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The PC(USA)’s Peace & Global Witness Offering supports ministries that bring Christ’s peace to situations involving conflict and injustice.
The Presbytery of New Covenant in southeast Texas has had a strong youth ministry for decades. A highlight has been its Youth Conclaves weekend retreats that are led by the youth themselves. These retreats are a time to meet other Presbyterian youth and a time to grow as disciples. Our presbytery also recognizes that youth is a time of exploration and identity formation — including gender or sexual orientation. This became apparent in February 2020, when a request was received regarding a young person who was hesitant to attend a retreat weekend because of who she is. Katrina is transgender. She had attended the previous year when she hadn’t fully come out, and she stayed in the boys’ cabin. While she knew she didn’t want to stay there, she wasn’t sure she would be able to stay with the girls. The presbytery’s General Council made a quick decision, with a hastily written policy, that Katrina could attend and stay with the girls. We felt that, at the very least, she could feel comfortable, and we were covered legally. We knew, though, that inclusion of transgender youth in church events had to be addressed because there were more teens like Katrina among us.
We gathered by the shoreline of a lake in Colorado. We were tired and showing symptoms of compassion fatigue. We had endured 24 deaths in 12 months — 10 of those by suicide.
Should you visit the village of Belleau, France, today you will find in their cemetery one grave graced by an American flag. Ernest Stricker is buried among the villagers. Each year the staff of the local military cemetery ensure that his grave is decorated. Stricker is the last American soldier to die in the battle of Belleau Wood.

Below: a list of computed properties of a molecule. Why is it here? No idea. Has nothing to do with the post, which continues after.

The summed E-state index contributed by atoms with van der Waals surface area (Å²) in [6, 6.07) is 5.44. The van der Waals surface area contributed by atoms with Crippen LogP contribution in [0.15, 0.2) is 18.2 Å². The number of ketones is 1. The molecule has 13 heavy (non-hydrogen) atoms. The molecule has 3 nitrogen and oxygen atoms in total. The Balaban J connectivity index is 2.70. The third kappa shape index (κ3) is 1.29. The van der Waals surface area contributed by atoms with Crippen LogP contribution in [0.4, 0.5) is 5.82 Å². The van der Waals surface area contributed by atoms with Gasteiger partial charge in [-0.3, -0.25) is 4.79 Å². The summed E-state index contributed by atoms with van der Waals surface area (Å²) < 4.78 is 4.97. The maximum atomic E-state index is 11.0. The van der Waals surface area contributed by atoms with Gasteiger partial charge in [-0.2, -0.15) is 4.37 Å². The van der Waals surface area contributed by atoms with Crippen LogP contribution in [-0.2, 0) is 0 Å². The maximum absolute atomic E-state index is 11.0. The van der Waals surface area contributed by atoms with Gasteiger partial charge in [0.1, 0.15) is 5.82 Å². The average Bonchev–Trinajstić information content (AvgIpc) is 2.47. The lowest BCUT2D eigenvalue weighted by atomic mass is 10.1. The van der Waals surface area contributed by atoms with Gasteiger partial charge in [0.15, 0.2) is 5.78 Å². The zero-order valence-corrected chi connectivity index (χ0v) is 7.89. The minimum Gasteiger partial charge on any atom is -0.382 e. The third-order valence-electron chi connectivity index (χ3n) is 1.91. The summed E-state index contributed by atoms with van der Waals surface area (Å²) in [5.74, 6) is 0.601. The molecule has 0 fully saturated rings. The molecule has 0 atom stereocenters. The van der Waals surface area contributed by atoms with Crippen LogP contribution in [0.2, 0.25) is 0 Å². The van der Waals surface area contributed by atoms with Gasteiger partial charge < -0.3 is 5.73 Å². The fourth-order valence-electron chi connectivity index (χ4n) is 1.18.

When Laura Mitchell receives a nudge from God, she sees it through. “Sunrise of Hope,” a one-day mental health summit hosted by La Jolla Presbyterian Church in California this past spring, was one of those nudges.
Why are 20 veterans a day taking their own lives? That’s the question the Rev. Tom Davis has been asking since August
2015, when a magazine cover on veteran’s suicides grabbed his attention. After all, he thought, aren’t these the same men and women who fought so hard to stay alive during active duty, as Davis did during his combat service in Vietnam?
When the Rev. Dr. Scott Weimer tried to come back to North Avenue Presbyterian Church in Atlanta six weeks after his 22-year-old son died by suicide, he could barely function.
Why are 20 veterans a day taking their own lives? That’s the question the Rev. Tom Davis has been asking since August 2015, when a magazine cover on veterans’ suicides grabbed his attention. After all, he thought, aren’t these the same men and women who fought so hard to stay alive during active duty, as Davis did during his combat service in Vietnam?
Official Memorial Day observances in our nation date back to the Civil War era. The tradition of decorating graves of war dead in the spring dates back centuries. As our nation observes this Memorial Day, may we remember the over 1.2 million citizens who have given their lives in service to this nation.
The holidays have been difficult for Christine Caton ever since her mother died — three days after Christmas. As an only child, with her father already gone, Caton experienced profound grief in losing her mom. The Christmas season only accentuated that grief.